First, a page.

Friday, February 15, 2008

Steve Rogers 1917-2007... I don't think so.

*BTW-If you happen to be one of those writers or artists think that there’s no “real” writing in comic books, (mainstream or otherwise) stop reading this post now. I argued with you pretentious assholes in the classrooms, on the schoolyards, in college and I’ll fuck you up now. You smug pricks who think comics are low-brow or unsophisticated are the problem. Too many of you who can’t write well enough to get your prose published are slumming in the currently fashionable/profitable “graphic novel” ghetto. Well, fuck you. Stop saturating the bookshelves with your mediocrity.

Have you heard Ed Burns is doing a graphic novel? Are you inspired by this news? “Oh! oh thank you Ed Burns, the world needs another shitty comic book, please save us!” Well fuck you too, Ed Burns. Go back to making bad movies and leave the comic books alone, but before you do, sit down and read anything by Will Eisner, Warren Ellis, Garth Ennis Alan Moore or Brian Azzarello so you’ll know exactly how much of a dick you are for even attempting a comic book. Dick.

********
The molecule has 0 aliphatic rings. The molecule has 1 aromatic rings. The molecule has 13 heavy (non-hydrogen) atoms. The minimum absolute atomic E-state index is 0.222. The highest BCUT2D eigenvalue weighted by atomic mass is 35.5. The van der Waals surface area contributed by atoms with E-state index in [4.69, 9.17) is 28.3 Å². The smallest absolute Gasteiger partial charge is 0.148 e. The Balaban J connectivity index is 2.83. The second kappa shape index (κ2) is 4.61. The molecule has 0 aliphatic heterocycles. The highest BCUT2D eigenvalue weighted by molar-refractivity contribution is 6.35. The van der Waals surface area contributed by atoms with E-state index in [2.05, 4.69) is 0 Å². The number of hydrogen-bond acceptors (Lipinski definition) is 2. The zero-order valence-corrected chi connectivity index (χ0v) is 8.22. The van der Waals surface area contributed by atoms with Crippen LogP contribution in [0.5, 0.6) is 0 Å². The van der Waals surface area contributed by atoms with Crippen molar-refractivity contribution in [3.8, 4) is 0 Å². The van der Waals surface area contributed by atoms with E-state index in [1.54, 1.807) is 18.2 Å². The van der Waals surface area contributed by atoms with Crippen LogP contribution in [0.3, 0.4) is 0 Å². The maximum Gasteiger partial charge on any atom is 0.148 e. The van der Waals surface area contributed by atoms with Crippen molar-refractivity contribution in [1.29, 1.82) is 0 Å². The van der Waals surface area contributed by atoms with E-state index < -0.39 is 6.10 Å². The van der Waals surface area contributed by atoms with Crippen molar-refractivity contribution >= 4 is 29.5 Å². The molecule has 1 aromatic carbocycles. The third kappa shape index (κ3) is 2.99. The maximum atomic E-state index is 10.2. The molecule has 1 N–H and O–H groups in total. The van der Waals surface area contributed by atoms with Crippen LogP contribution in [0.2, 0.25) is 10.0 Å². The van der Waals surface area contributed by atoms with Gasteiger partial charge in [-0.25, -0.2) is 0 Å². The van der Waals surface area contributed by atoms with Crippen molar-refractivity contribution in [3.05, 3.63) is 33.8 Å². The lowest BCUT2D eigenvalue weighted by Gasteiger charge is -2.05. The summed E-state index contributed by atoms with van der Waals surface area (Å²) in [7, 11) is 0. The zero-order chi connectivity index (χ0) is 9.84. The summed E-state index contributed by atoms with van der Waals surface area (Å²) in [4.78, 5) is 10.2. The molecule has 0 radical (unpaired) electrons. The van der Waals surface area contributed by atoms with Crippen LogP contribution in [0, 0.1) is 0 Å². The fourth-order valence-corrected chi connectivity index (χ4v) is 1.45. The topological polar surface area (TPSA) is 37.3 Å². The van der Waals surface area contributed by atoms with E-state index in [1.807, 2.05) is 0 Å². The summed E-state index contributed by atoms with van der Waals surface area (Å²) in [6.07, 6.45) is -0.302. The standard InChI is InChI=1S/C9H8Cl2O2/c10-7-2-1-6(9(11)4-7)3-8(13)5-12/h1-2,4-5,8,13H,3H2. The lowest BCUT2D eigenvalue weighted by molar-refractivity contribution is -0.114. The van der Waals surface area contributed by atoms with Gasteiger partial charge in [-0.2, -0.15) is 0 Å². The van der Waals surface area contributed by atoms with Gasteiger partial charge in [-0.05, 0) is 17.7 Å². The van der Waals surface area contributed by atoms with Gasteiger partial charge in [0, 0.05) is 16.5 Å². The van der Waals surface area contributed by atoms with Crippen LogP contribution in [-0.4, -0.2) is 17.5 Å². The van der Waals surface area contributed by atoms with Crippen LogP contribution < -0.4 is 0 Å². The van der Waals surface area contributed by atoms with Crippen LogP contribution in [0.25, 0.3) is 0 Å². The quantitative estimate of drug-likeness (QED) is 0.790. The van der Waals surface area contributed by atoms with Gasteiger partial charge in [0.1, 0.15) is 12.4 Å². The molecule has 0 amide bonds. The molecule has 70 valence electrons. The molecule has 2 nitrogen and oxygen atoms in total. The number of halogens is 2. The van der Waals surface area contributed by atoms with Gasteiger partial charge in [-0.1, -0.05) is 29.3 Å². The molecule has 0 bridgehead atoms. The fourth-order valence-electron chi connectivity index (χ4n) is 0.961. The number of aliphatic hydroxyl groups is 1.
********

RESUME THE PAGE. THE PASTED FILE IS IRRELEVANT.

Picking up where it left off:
But I’ve digressed before I hardly began...

Seth Tobocman, is one of the most talented and perceptive comic book writer/artists I have ever known. A mentor to just about anybody who works with him; Seth once told me, “(in comic books) bad writing doesn’t show up as readily as bad drawing, it’s the reason so many comics just suck.” Any of Seth’s stories make the best documentaries on PBS look like glossed-over shit. Pick up one of his books if you ever want to wake up from this fucking nightmare we’re calling early 21st Century America.

I am forced to wonder, why is it that every few years or so, some unimaginative hack either pitches the death of an iconic superhero, -or- is ordered to kill that hero off in some scandalous manner (scandalous to dedicated comics readers’ sensibilities) by some stupid editor in chief.
To me the calculated clichéd shocker death (or that decline of a titular character’s success with the public which generally precedes said death) means only one thing:

bad writing.